In Defense Of Trooper VinsonI am a citizen of the Mount...

LETTERS TO THE EDITOR

May 02, 1993

In Defense Of Trooper Vinson

I am a citizen of the Mount Airy area patrolled by Trooper Damon Vinson, of the State Police. I and many others have found him to be dedicated, friendly and fair. He is of excellent character and projects this to all people he comes in contact with.

Trooper Vinson conducts himself in a manner that does much to enhance the integrity of the State Police. Many of us have slept better knowing he is out there doing this very dangerous and difficult job.

After reading recent newspaper articles, I have found it disturbing that someone heard of an altercation in Mount Airy and felt the need to come onto the scene and make what was termed a citizen's arrest. The fact that policemen were already there doing their job seemed of no concern to this individual. The papers further stated, this man feared Trooper Vinson would not arrest a black person and therefore he felt the need to do so. This is absurd by any stretch of the imagination and says a lot for the mind set and character of the person making the assertion.

This letter is to thank Trooper Vinson for all he is doing on the behalf of all people. His presence in Mount Airy may well have defused a situation that could have become much more serious.

Midge Thomas

Mount Airy

Trash Collection

The editorial March 4 ("Time To Trash Haulers' Subsidy") states that the Solid Waste Collection Committee chose to ignore the finding that division of the county into sections and then having haulers bid on these routes would produce lower costs for county residents now using private haulers.

This is a misconception on the part of the writer. The committee voted five for and five opposed to sending a recommendation to the commissioners to further pursue a county-wide trash pickup system. Obviously, at least half of the committee was not comfortable with the figures presented or of the concept of the county being involved with the trash collection at all.

No mention was made of the concern that the dollar figures for the contracts that the six municipalities have cannot be representative of a figure for sectional bidding on a county-wide basis. The density of town pick-up is an obvious benefit in trash bids for towns. Does anyone believe that the meld of town and countryside would result in a bid that in any fashion would approximate the town figure?

The concern that at least half of the committee held was that government -- be it town, county or state -- has rarely demonstrated its ability to do most things as efficiently as private enterprise. In effect, "if it's not broke, don't fix it."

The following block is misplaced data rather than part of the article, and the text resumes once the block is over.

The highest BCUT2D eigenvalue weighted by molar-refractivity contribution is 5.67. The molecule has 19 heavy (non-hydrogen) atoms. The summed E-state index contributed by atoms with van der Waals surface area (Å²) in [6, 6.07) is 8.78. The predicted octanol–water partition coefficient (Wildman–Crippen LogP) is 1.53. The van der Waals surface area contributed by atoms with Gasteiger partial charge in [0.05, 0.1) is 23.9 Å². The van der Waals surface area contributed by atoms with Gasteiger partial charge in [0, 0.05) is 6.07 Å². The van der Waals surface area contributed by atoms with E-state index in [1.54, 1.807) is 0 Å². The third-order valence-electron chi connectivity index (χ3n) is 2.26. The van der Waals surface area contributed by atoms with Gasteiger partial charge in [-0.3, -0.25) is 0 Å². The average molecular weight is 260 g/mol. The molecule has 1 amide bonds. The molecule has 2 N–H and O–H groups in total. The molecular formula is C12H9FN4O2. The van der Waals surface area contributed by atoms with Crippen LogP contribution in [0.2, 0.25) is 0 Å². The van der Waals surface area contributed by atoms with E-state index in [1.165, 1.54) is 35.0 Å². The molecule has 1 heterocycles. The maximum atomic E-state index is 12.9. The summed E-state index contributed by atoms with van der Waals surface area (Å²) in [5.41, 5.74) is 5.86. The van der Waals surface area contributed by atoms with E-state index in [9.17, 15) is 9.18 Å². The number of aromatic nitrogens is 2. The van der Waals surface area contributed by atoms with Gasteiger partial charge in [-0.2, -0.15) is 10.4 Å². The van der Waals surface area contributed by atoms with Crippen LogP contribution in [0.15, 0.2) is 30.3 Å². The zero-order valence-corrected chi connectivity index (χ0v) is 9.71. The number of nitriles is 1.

Of equal concern was the fact that a county-wide bidding process would effectively shut out the smaller private haulers. . . .

Another valid concern is the fact that county government will need to hire additional staff to administer the contract and enforce its provisions. Do we want more county government? . . .

I believe that the Carroll County commissioners are on the right track. . . .

Arthur H. Peck

Westminster

Aiding Russia

As Presidents Clinton and Yeltsin met at the Vancouver Summit, we started to reflect on our lives as students. . . . We

remembered our teachers telling us the importance of knowing our past. They emphasized how events have a tendency to repeat themselves and, as well-informed citizens, we need to be vigilant so that we do not make the same mistakes because we assume the situation is different. . . . There are those who will say the situation in Russia is different today than in the early 1920s. In our opinion, it is not.

Boris Yeltsin has supposedly freed Russia from the control of communism and is moving the country from a military-based economy to that of a free-market society. Based on past history, we believe Mr. Yeltsin's control is in constant threat from the communists and/or the military.

At this summit, our president gave Russia non-repayable grants, grain credits, technical assistance and most favored nation trading status. Why? Because the Cold War is over and Russia's economy is in shambles. Will the U.S. dollars bolster the ruble on the world market? We don't think it will, but the dollars will increase the power of those in control. The grain credits will fill the stomachs of the masses. The technical assistance is something the KGB worked long and hard to get and now we give it to them for free. Finally, trade enables the Russians to unload their inferior products on our markets cheaply. . . .

After World War I, Russia's economy was in chaos and Lenin's attempt at communism was failing and millions were starving. The U.S. sent food, medicine and other supplies and the people of Russia, with full stomachs, embraced Lenin. . . . After World War II and the Cold War, the U.S. and Soviet relations were not so cordial. President Clinton's lack of knowledge on foreign affairs and respect for the military has caused him to buy into the soft-on-communism philosophy of former President Carter's advisers, who he has in his inner circle.

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